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Exploring the impact of chaos engineering with various user loads on cloud native applications: an exploratory empirical study

Al-Said Ahmad, Amro; Al-Qora’n, Lamis F.; Zayed, Ahmad

Authors

Lamis F. Al-Qora’n

Ahmad Zayed



Abstract

One of the most popular models that provide computer resources today is cloud computing. Today’s dynamic and successful platforms are created to take advantage of various resources available from service providers. Ensuring the performance and availability of such resources and services is a crucial problem. Any software system may be subject to faults that might propagate to cause failures. Such faults with the potential of contributing to failures are critical because they impair performance and result in a delayed reaction, which is regarded as a dependability problem. To ensure that critical faults can be discovered as soon as possible, the impact of such faults on the system must be tested. The performance and dependability of cloud-native systems are examined in this empirical study using fault injection, one of the chaos engineering techniques. The study explores the impacts and results of injecting various delay times into two cloud-native applications with diverse user numbers. The performance of the applications with various numbers of users is measured in relation to these delays, which accordingly reflects measuring the dependability of those systems. Firstly, the systems’ architecture were identified, and serverless with two Lambda functions and containerised microservices applications were chosen, which depend on utilising and incorporating cloud-native services. Secondly, faults are injected in order to quantify performance attributes such as throughput and latency. The results of several controlled experiments carried out in real-world cloud environments provide exploratory empirical data, which promoted comparisons and statistical analysis that we utilised to identify the behaviour of the application while experiencing stress. Typical results from this investigation include an overall reduction in performance that is embodied in an increase in latency with injecting delays. However, a remarkable result is noticed at a particular delay in which defects and availability problems appear out of nowhere. These findings assist in highlighting the value of using chaos engineering in general and fault injection in particular to assess the dependability of cloud-native applications and to find unpredicted failures that could arise quickly from defects that aren’t supposed to spread and result in dependability issues.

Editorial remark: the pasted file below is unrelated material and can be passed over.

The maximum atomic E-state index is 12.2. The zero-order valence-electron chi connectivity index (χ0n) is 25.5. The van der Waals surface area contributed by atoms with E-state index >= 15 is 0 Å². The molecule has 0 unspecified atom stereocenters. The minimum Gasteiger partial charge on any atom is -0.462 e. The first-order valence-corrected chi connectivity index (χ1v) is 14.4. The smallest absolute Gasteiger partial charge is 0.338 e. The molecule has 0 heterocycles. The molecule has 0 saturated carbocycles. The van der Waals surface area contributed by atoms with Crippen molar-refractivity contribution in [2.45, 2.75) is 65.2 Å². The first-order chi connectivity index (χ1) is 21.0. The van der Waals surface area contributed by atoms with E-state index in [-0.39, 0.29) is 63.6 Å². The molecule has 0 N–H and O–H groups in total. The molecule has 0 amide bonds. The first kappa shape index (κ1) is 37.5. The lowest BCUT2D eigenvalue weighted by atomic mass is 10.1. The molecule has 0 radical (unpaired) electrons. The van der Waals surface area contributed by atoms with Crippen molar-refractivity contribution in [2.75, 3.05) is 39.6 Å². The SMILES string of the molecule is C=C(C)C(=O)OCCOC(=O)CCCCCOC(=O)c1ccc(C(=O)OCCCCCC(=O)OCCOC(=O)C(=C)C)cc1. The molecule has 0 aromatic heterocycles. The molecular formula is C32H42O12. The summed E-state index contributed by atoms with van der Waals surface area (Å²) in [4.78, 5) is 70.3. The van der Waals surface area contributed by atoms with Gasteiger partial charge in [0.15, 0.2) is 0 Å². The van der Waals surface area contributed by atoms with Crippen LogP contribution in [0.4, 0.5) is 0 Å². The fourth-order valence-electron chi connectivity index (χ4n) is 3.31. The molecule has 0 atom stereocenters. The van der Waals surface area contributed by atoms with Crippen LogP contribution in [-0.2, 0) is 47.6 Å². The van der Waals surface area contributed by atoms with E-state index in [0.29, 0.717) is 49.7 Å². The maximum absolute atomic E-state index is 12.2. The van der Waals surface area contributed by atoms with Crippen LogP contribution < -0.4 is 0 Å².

Citation

Al-Said Ahmad, A., Al-Qora’n, L. F., & Zayed, A. (2024). Exploring the impact of chaos engineering with various user loads on cloud native applications: an exploratory empirical study. Computing, https://doi.org/10.1007/s00607-024-01292-z

Journal Article Type Article
Acceptance Date Apr 22, 2024
Online Publication Date May 5, 2024
Publication Date May 5, 2024
Deposit Date May 5, 2024
Publicly Available Date May 9, 2024
Journal Computing
Print ISSN 0010-485X
Electronic ISSN 1436-5057
Publisher Springer Verlag
Peer Reviewed Peer Reviewed
DOI https://doi.org/10.1007/s00607-024-01292-z
Public URL https://keele-repository.worktribe.com/output/824713
Additional Information Received: 12 September 2023; Accepted: 22 April 2024; First Online: 5 May 2024; : ; : We declare no Conflict of interest.; : Not applicable; : Not applicable.; : All Authors approved the Manuscript.

Files

S00607-024-01292-z (2.8 Mb)
PDF

Licence
https://creativecommons.org/licenses/by/4.0/

Publisher Licence URL
https://creativecommons.org/licenses/by/4.0/

Copyright Statement
Open Access This article is licensed under a Creative Commons Attribution 4.0 International License, which permits use, sharing, adaptation, distribution and reproduction in any medium or format, as long as you give appropriate credit to the original author(s) and the source, provide a link to the Creative Commons licence, and indicate if changes were made. The images or other third party material in this article are included in the article's Creative Commons licence, unless indicated otherwise in a credit line to the material. If material is not included in the article's Creative Commons licence and your intended use is not permitted by statutory regulation or exceeds the permitted use, you will need to obtain permission directly from the copyright holder. To view a copy of this licence, visit http://creativecommons.org/licenses/by/4.0/.




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